Themes are the fundamental and often universal ideas explored in a literary work.
As You Like It spoofs many of the conventions
of poetry and literature dealing with love, such as the idea that
love is a disease that brings suffering and torment to the lover,
or the assumption that the male lover is the slave or servant of
his mistress. These ideas are central features of the courtly love
tradition, which greatly influenced European literature for hundreds
of years before Shakespeare’s time. In As You Like It, characters
lament the suffering caused by their love, but these laments are
all unconvincing and ridiculous. While Orlando’s metrically incompetent
poems conform to the notion that he should “live and die [Rosalind’s]
slave,” these sentiments are roundly ridiculed (III.ii.
Celia speaks to the curative powers of love in her introductory scene
with Rosalind, in which she implores her cousin to allow “the full
weight” of her love to push aside Rosalind’s unhappy thoughts (I.ii.
In Act II, scene vii, Jaques philosophizes on the stages
of human life: man passes from infancy into boyhood; becomes a lover,
a soldier, and a wise civic leader; and then, year by year, becomes
a bit more foolish until he is returned to his “second childishness
and mere oblivion” (II.vii.
In As You Like It, Shakespeare dispenses with the time--consuming and often hard-won processes involved in change. The characters do not struggle to become more pliant—their changes are instantaneous. Oliver, for instance, learns to love both his brother Orlando and a disguised Celia within moments of setting foot in the forest. Furthermore, the vengeful and ambitious Duke Frederick abandons all thoughts of fratricide after a single conversation with a religious old man. Certainly, these transformations have much to do with the restorative, almost magical effects of life in the forest, but the consequences of the changes also matter in the real world: the government that rules the French duchy, for example, will be more just under the rightful ruler Duke Senior, while the class structures inherent in court life promise to be somewhat less rigid after the courtiers sojourn in the forest. These social reforms are a clear improvement and result from the more private reforms of the play’s characters. As You Like It not only insists that people can and do change, but also celebrates their ability to change for the better.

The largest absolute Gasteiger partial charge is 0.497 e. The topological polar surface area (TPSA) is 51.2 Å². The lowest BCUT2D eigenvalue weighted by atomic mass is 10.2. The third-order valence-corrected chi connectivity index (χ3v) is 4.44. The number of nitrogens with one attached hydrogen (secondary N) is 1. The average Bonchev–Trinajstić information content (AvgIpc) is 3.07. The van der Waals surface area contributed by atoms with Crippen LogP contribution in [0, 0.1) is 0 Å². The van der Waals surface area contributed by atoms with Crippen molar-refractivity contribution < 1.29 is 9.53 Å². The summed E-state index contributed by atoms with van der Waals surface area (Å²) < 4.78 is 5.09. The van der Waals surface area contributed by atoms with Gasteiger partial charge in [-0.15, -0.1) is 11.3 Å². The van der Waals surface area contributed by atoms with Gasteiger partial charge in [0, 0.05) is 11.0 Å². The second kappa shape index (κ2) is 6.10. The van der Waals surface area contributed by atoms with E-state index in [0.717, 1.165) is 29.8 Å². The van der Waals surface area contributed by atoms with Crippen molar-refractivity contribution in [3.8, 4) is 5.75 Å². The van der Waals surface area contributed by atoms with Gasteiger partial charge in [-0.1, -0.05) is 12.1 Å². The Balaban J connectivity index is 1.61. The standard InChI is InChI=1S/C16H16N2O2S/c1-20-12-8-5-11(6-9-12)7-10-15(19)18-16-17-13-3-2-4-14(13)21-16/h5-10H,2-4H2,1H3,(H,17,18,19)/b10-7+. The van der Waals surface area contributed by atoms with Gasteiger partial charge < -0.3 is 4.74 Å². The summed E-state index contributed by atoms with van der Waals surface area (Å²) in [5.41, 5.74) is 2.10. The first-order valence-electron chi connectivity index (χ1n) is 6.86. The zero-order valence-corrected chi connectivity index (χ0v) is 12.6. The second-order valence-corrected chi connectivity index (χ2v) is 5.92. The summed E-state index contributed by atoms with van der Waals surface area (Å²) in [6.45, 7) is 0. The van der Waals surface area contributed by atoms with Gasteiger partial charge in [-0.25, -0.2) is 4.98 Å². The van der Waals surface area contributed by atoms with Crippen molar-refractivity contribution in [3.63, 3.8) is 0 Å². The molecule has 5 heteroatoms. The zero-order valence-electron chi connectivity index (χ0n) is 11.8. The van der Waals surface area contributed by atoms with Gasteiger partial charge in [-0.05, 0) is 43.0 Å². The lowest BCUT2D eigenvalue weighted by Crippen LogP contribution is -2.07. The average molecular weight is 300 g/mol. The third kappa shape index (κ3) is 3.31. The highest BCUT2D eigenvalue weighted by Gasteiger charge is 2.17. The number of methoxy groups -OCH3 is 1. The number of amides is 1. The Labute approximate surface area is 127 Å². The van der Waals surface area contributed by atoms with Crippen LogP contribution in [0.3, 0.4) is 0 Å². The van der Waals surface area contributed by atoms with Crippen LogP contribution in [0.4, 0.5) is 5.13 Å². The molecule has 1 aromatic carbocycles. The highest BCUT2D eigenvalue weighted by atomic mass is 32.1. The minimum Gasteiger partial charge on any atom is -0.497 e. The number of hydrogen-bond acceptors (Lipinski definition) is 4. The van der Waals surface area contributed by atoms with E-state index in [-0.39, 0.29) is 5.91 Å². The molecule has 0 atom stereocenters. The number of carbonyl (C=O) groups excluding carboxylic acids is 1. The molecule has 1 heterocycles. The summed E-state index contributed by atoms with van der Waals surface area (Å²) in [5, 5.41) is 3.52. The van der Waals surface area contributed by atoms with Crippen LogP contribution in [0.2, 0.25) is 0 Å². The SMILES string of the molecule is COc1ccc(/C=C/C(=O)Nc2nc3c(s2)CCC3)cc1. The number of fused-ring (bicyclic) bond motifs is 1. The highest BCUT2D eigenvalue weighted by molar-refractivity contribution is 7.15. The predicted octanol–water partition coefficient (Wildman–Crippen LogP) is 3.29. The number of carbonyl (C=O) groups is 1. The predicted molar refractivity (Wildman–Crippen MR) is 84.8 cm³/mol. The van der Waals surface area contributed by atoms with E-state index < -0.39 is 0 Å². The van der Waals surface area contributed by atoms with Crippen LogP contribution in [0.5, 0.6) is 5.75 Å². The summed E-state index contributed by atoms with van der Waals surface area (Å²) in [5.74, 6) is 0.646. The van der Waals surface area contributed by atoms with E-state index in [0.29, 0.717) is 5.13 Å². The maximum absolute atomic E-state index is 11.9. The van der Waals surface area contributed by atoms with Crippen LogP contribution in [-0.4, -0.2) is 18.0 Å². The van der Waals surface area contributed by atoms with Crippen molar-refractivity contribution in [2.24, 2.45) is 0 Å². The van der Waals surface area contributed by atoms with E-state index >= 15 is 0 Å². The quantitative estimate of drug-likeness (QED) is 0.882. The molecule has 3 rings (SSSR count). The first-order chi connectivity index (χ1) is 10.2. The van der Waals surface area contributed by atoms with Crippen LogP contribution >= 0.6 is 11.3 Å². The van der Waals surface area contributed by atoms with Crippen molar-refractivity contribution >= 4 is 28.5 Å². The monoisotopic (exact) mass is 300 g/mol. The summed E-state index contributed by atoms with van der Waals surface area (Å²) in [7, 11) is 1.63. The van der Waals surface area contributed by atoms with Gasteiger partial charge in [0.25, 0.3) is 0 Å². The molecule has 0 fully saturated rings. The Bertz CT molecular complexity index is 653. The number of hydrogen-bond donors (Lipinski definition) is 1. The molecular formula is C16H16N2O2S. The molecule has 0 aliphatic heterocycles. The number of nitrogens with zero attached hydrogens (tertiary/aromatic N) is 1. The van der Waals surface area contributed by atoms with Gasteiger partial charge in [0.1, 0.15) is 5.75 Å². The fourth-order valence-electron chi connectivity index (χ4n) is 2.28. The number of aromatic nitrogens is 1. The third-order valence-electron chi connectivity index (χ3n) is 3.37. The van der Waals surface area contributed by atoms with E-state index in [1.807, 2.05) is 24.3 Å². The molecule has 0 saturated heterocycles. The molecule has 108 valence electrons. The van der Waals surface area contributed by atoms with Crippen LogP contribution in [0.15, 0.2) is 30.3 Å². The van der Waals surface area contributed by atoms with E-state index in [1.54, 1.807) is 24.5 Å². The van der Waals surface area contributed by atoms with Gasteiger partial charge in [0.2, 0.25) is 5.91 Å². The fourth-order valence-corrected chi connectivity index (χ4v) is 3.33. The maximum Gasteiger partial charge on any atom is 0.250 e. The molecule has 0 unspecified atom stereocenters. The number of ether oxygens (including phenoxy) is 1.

Pastoral literature thrives on the contrast between life
in the city and life in the country. Often, it suggests that the
oppressions of the city can be remedied by a trip into the country’s
therapeutic woods and fields, and that a person’s sense of balance
and rightness can be restored by conversations with uncorrupted
shepherds and shepherdesses. This type of restoration, in turn,
enables one to return to the city a better person, capable of making
the most of urban life. Although Shakespeare tests the bounds of
these conventions—his shepherdess Audrey, for instance, is neither
articulate nor pure—he begins As You Like It by
establishing the city/country dichotomy on which the pastoral mood
depends. In Act I, scene i, Orlando rails against the injustices
of life with Oliver and complains that he “know[s] no wise remedy
how to avoid it” (I.i.